Knitted T-Shirt Rug - The Surznick Common Room

Wednesday, April 23, 2014

Knitted T-Shirt Rug

Lately I've been really wanting to try my hand at making a rug. Nothing big or fancy, just a small rug to put in front of our kitchen sink. I've seen lots of other bloggers weave or braid their own rugs, but I've been on a knitting kick lately (remember this and this?), so I decided I would knit one!

It just so happens that I already had the fabric I needed lying around our house (and I bet you have it too): t-shirts! Nick and I have ton of t-shirts that were either already in a pile for Goodwill or were put in a drawer and rarely worn. T-shirts were a perfect candidate for our rug fabric because they're soft, we didn't feel bad about cutting them up, and most importantly, they're free!

Since I planned to knit my rug, my first step was to make "t-shirt yarn." Here's how you do it!
- Lay your t-shirt out flat on the floor or table.
- Cut straight across the shirt, right underneath where the arm holes start. Also cut off the bottom seam. You should be left with rectangle piece of fabric (basically the torso part of the shirt).
- Starting from the side of the t-shirt, cut 3/4-1" strips across the shirt, leaving about a 1" allowance at the other end. (I didn't measure while doing this, just be careful not to make your strips too thin or they may rip later.)

- Next, unfold your seam allowance and make diagonal cuts between the strips in order to make one continuous strip (i.e. outside to strip 1, strip 1 to strip 2, strip 2 to strip 3, etc.)

- Now you should have one really long strip of t-shirt. In order to turn this into yarn, gently pull on the strip. The sides will curl in, making it circular.

- Do this for the entire length of t-shirt strip. Once you're done, roll it into a ball and you're ready to knit!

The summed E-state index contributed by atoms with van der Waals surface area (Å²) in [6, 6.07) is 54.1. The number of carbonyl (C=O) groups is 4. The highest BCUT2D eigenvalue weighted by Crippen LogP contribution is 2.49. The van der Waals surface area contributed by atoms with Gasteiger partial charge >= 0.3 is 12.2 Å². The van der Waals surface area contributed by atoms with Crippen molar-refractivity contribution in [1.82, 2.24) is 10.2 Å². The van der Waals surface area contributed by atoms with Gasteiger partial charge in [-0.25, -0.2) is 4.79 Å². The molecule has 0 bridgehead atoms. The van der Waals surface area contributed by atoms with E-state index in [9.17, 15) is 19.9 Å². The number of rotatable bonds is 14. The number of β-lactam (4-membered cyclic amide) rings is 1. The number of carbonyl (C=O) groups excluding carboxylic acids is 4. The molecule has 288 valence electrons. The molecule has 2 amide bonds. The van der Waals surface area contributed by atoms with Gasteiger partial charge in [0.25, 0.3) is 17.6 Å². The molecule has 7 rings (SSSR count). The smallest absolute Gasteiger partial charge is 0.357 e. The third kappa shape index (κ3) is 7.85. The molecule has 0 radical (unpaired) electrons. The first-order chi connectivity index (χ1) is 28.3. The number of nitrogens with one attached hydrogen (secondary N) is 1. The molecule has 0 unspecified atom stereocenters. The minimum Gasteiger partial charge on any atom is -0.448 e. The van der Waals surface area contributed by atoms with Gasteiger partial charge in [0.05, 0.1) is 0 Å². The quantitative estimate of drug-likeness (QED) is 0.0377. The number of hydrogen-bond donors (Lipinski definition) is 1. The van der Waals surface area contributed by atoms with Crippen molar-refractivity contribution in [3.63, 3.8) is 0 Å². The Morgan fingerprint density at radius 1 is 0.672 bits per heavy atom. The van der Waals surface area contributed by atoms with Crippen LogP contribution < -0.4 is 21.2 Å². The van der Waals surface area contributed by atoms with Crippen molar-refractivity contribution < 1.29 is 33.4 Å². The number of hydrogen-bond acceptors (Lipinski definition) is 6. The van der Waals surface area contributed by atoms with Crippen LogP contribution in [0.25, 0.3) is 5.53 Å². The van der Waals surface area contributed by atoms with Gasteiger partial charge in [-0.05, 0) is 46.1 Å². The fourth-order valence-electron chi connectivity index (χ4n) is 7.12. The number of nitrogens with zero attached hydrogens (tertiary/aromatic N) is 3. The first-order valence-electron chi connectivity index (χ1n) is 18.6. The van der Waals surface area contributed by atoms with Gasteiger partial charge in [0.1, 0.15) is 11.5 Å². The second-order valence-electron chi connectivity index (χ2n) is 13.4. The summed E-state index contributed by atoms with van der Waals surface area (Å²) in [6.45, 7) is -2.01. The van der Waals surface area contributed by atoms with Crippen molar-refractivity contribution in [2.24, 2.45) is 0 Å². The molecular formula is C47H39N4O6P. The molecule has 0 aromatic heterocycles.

Knitted T-Shirt Rug
You need:
- T-shirt yarn (I used 12 shirts, not all of them in their entirety)
- Large knitting needles (I used size 15)
- Scissors
- Safety pin

Here's what what you do!
- First determine your size and pattern. I decided to knit my rug in two panels (since you can only fit so many stitches on a knitting needle) and sew them together.
- Panel 1: Cast on 18 stitches. Knit until you have about 6" of yarn remaining. Work in your next ball of yarn and continue knitting. Repeat this process until you reach your desired length. Cast off.
- Note: I didn't pre-determine the length of my rug. After my 5th ball of yarn/color block, I was satisfied with the length. Since I wanted my pattern to be similarly sized color blocks, I knew another entire ball of yarn/color block would make my rug too long.

- Panel 2: Repeat the steps above for your second panel.
- Helpful tip: Since my first panel established the length of my rug, I made sure that the final color block of my second panel was a color that I had multiple of (in my case, white). When I reached the end of my first white ball of yarn, I had not yet reached the length needed to match panel 1, so I had to work in another ball.
- Your panels will have several pieces of yarn hanging out of them from casting on/off and working in new balls of yarn. We need to sew these into the rug to hide them. Since I don't have a needle with an eye large enough for t-shirt yarn, I decided to put a safety pin through the end of the yarn pieces and work the safety pin through the panels.

- Now it's time to sew the panels together! I figured the most durable way to do this would be to use more t-shirt yarn. Using the same process as above, I put a safety pin through the end of my yarn and sewed the two panels together, knotting tightly at each end. I also wove my yarn through the stitches to further strengthen the seam and also make it look a little cleaner. Again, I used the safety pin to sew in the end pieces.

What do you guys think?! The rug is pretty squishy and super comfy to stand on. I love the color it brings into our dark, neutral kitchen. And it's much better to stand on than that hard stone floor!

I'm really happy with how it turned out for my first rug knitting attempt! The only money I spent for this project was $3.00 for a pair of needles, since I didn't have any large enough. Not too shabby, huh?

Anyone else have ideas for repurposing some old t-shirts?

Sarah & Nick


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